Farm Safety Plan
Workshops are motivational and instructional for building a Farm Safety Plan, and focus on areas of concern represented in current Canadian Centre for Health and Safety in Agriculture (CCHSA) findings such as:
- Physical risks
- Long work hours and fatigue
- Vulnerable populations
- Farming practice modification
According to the CAIR program, the percentage of males who die in agricultural incidents was highest for adults aged sixty and over (95.2%). It is with this information in mind that we focus on techniques to encourage older farmers to practice safer farming techniques. This workshop includes a wealth of tips and tricks to compensate for the signs of aging. It is also designed for younger farmers to attend who work with older family members.
Stress and Agriculture
This workshop is based on the popular resource put out by the Network: “Difficult Times: Stress on the Farm.” Farmers have a strong tradition of being independent and may not seek support until things are absolutely desperate. This workshop is a way of enabling farm families to understand stress early warning signs and its impact, and learn skills to help balance stress when farming in difficult times.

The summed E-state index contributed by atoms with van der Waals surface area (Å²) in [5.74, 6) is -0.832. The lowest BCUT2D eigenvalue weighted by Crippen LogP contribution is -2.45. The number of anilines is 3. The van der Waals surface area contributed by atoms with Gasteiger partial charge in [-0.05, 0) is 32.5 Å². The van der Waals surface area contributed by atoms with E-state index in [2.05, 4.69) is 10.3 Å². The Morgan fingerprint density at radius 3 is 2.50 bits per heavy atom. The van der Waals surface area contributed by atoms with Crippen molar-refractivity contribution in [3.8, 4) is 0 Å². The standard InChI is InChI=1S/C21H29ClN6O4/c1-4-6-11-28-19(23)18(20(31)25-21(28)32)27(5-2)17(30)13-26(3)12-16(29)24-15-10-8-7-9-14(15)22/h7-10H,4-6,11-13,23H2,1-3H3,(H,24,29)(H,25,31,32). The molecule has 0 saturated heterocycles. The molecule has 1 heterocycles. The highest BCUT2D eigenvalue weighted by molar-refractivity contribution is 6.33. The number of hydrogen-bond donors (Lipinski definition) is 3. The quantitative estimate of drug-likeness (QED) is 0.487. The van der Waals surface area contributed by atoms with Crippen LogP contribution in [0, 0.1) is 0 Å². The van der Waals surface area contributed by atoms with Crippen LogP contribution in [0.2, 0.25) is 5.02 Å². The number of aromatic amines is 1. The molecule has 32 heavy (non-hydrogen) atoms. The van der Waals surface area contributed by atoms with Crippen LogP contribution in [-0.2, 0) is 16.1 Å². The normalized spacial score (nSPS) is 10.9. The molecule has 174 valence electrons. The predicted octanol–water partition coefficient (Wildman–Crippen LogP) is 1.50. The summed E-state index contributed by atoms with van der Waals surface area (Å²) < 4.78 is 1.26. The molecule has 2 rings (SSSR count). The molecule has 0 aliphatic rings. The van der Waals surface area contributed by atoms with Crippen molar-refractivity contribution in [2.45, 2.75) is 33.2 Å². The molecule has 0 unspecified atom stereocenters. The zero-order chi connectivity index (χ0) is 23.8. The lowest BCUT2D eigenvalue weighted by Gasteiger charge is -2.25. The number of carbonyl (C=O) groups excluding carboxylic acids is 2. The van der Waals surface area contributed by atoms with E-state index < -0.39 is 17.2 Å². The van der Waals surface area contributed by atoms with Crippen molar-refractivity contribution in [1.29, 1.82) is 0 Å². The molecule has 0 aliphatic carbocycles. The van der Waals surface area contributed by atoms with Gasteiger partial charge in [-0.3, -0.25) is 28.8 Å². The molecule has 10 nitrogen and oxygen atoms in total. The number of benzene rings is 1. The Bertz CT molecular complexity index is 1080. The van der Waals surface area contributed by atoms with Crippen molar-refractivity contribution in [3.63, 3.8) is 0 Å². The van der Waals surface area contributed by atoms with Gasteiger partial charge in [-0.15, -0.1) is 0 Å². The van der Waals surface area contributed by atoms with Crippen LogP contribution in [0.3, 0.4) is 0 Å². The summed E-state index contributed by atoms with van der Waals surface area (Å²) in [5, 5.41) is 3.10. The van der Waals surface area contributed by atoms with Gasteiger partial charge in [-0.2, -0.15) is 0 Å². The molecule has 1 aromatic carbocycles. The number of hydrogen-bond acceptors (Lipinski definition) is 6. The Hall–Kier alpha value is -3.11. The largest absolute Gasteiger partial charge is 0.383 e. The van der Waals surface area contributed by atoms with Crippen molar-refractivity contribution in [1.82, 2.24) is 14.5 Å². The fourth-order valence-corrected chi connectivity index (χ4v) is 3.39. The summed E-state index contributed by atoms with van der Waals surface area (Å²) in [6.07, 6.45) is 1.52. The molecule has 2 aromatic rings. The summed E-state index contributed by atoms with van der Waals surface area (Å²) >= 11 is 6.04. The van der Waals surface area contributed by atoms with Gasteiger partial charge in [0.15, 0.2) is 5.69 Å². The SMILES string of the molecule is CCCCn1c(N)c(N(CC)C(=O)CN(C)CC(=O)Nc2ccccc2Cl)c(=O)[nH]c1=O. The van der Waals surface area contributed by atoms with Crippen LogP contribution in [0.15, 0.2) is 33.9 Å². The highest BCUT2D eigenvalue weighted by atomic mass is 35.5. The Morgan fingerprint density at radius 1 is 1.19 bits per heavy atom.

Making Sleep Work for You
Sleep affects your health and safety. Getting enough sleep is vital to the personal well-being, safety, and the success of Saskatchewan agricultural producers, those involved in an agricultural lifestyle, as well as those who live and work in rural Saskatchewan.
Caring for the Caregiver in Rural Saskatchewan
Many rural dwellers are working off the farm while still participating in farm work and caring for growing families. This workshop is designed to encourage them to take the time to take care of themselves.
Respiratory Safety and Hearing Loss Prevention
Recent studies show that older farmers are generally as healthy as non-farming Canadians, except in the areas of respiratory and hearing health. These two workshops focus on prevention methods for all farmers to ensure that these two areas of their health are not neglected and that they remain healthy in later years.